Book pricing is a touchy subject. Each author will price their book at what they think is fair and each reader will spend what they think is fair. Sometimes those two things will overlap and sometimes they won't, but in the end it is the reading/buying public that will determine what the fair market value is.
Of course they saw profit in Amanda. They are a business and that is their goal, to make money.
Your analogy doesn't work for me. Comparing print books to ebooks and trads to indies is comparing apples to oranges. You can't say a mass market print book sells for $7.99 so an indie ebook should sell for that as well. Indies do not have the huge overhead and operational costs that a NY pub has. In addition, the indie author gets a huge royalty compared to what a trad author would get for the same priced book. Instead of looking at list price, you need to look at what you are actually making on the book. Your royalty on a $4.99 book is way more for your hard work than a trad is making on a $7.99 or $9.99 book for their hard work. Even at $2.99, you are making more. This is the benefit of an indie author. They can offer their books at a lower price and still make more royalty per book than a traditional author. And your book will never go out of print unless you remove it yourself, unlike a trad author whose book can go out of print and stop selling within a short time. Your book has a never ending earning potential.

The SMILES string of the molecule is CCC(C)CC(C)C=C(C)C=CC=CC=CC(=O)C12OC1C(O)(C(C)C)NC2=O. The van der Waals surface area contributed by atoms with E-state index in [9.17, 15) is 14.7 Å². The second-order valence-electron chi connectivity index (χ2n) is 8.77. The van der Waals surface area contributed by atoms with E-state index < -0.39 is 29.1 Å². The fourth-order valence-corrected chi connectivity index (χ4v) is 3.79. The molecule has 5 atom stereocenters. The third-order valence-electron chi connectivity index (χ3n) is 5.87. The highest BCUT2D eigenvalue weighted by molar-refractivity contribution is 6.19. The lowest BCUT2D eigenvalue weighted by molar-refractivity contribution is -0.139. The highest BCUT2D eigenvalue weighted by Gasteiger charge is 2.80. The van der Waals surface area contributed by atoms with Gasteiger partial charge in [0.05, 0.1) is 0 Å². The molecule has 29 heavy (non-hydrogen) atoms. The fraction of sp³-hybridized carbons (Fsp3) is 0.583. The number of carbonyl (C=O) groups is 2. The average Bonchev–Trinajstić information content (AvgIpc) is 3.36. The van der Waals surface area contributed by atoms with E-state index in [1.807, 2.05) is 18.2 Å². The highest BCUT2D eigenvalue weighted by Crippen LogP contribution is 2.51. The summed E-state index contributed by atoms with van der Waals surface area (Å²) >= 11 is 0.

Also, you talk about the public being conditioned into accepting only a low price, but I don't think it is any more fair in trying to condition the public to accept higher prices than reasonable (and I don't mean .99 as reasonable). I have my own price limits based on my own reasons and I won't be "conditioned" either way.
In the end, you need to do what you think is best for you as a writer, and I need to do what is best for me as a reader/buyer. If I find an indie author I really like then I'm willing to pay more for their books, with limits, but I've read enough indies to know that there is still a lot of risk out there for quality. I'm more likely to give someone a try if they offer their first book for 99 cents. But if their book was priced at $4.99 then I probably wouldn't try it if they are unknown to me. Only once did I take a plunge and buy a completely unknown to me indie author for $4.99, but I had other factors to base it on and I trusted my gut, which fortunately was accurate and now she is one of my favorites.